Most of us spend more time planning our vacations than we do our careers. We think that once we get our “dream job,” everything will fall into place – our managers will give us the assignments to get ahead and help us develop, our companies will send us to training to learn the skills we need to succeed. But in today’s market, we are the owners of our careers. Just like an entrepreneur, we need to focus on what opportunities are available, what skills and experiences we need to succeed, and then have a plan to achieve our goals.
Are you taking ownership of your career? Take this quiz and find out!
1. Have you evaluated your career and created a career plan in the last 18 months?
2. Have you identified 3-5 skills you are developing this year?
3. Are you aware of your personal brand?
4. Do you have a personal board of directors (coach, mentor, connector, challenger, champion) to support you in your career?
5. Have you identified (or are you currently working on) a stretch assignment?
6. Have you taken time to self-assess your values, needs, strengths, skills and interests/dislikes, preferences and weaknesses?
7. Have you evaluated the business environment to determine what’s changing and how those changes will impact your career?
8. Have you asked for feedback from bosses, peers and/or direct reports in the last 12-18 months?
9. Are you aware of the skills required to get the job you want AND do you have a plan in place to get them?
10. Are you deliberate in what you get involved in; saying Yes to the things that move you towards your goals and No to the things that don’t?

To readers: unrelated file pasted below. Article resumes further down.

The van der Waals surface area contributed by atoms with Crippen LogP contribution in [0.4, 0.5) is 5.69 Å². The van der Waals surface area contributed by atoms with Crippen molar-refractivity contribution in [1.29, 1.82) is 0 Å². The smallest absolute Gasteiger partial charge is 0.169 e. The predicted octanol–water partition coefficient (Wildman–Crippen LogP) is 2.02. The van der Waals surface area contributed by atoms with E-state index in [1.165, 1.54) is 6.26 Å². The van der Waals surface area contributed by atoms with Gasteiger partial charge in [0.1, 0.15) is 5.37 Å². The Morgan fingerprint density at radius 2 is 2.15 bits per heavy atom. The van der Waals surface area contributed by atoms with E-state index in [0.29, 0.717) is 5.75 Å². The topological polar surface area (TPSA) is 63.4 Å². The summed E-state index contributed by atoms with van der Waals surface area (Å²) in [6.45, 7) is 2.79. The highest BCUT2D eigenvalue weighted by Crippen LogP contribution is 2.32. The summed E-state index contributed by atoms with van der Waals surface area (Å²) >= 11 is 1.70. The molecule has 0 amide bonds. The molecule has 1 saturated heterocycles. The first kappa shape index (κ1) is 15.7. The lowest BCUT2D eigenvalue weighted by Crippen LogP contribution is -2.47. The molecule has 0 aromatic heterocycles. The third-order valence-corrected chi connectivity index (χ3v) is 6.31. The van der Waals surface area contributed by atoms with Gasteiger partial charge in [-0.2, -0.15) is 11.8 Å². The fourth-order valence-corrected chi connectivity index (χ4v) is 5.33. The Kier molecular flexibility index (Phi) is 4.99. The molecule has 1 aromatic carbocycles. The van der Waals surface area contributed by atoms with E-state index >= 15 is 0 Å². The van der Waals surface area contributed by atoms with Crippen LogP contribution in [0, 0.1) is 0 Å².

If you answered yes to:
0-4: Get help now. Building a successful career is an on-going process of reflection, assessment and action. Most people spend more time planning their vacations than they do their careers. Avoid this trap by learning the skills it takes to stay in the driver’s seat of your career. Read books, take assessments, leverage your employer’s annual goal setting process, find a mentor and/or hire a coach.
5-7: Build upon your solid foundation. Continue to invest your time in the steps you are already taking and pick 1-2 more from the list to work on in the coming year. Some of the most important and often overlooked steps are cultivating your personal board of directors, getting feedback from others and being more intentional in what you get involved in. You are the owner of your career but you can’t do it alone. Get help to learn new skills and put a solid career development plan in place.
8-10: You’ve got an eye on your future. Keep up the good work. You clearly understand that a successful career requires planning, continual growth and they support of others. But even the best of us hit roadblocks and rough patches. Don’t be afraid to get extra help during those times.